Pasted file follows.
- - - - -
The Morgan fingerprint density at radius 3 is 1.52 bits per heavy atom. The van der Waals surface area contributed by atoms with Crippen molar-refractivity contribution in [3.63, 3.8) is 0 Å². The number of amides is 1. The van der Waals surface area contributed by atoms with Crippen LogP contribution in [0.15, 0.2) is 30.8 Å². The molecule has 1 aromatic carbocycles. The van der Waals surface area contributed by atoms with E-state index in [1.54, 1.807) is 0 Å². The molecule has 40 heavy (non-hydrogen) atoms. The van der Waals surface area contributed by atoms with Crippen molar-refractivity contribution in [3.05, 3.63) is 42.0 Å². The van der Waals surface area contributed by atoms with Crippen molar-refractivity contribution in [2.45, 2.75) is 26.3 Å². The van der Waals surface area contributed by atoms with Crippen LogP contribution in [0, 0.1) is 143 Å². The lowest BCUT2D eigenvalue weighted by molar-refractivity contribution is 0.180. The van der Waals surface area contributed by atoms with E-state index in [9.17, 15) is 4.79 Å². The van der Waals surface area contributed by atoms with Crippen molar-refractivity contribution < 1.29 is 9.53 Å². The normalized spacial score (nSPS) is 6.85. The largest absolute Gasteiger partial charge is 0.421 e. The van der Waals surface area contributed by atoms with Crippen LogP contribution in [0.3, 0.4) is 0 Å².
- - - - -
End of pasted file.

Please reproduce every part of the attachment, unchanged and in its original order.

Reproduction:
The Morgan fingerprint density at radius 3 is 1.52 bits per heavy atom. The van der Waals surface area contributed by atoms with Crippen molar-refractivity contribution in [3.63, 3.8) is 0 Å². The number of amides is 1. The van der Waals surface area contributed by atoms with Crippen LogP contribution in [0.15, 0.2) is 30.8 Å². The molecule has 1 aromatic carbocycles. The van der Waals surface area contributed by atoms with E-state index in [1.54, 1.807) is 0 Å². The molecule has 40 heavy (non-hydrogen) atoms. The van der Waals surface area contributed by atoms with Crippen molar-refractivity contribution in [3.05, 3.63) is 42.0 Å². The van der Waals surface area contributed by atoms with Crippen molar-refractivity contribution in [2.45, 2.75) is 26.3 Å². The van der Waals surface area contributed by atoms with Crippen LogP contribution in [0, 0.1) is 143 Å². The lowest BCUT2D eigenvalue weighted by molar-refractivity contribution is 0.180. The van der Waals surface area contributed by atoms with E-state index in [9.17, 15) is 4.79 Å². The van der Waals surface area contributed by atoms with Crippen molar-refractivity contribution < 1.29 is 9.53 Å². The normalized spacial score (nSPS) is 6.85. The largest absolute Gasteiger partial charge is 0.421 e. The van der Waals surface area contributed by atoms with Crippen LogP contribution in [0.3, 0.4) is 0 Å².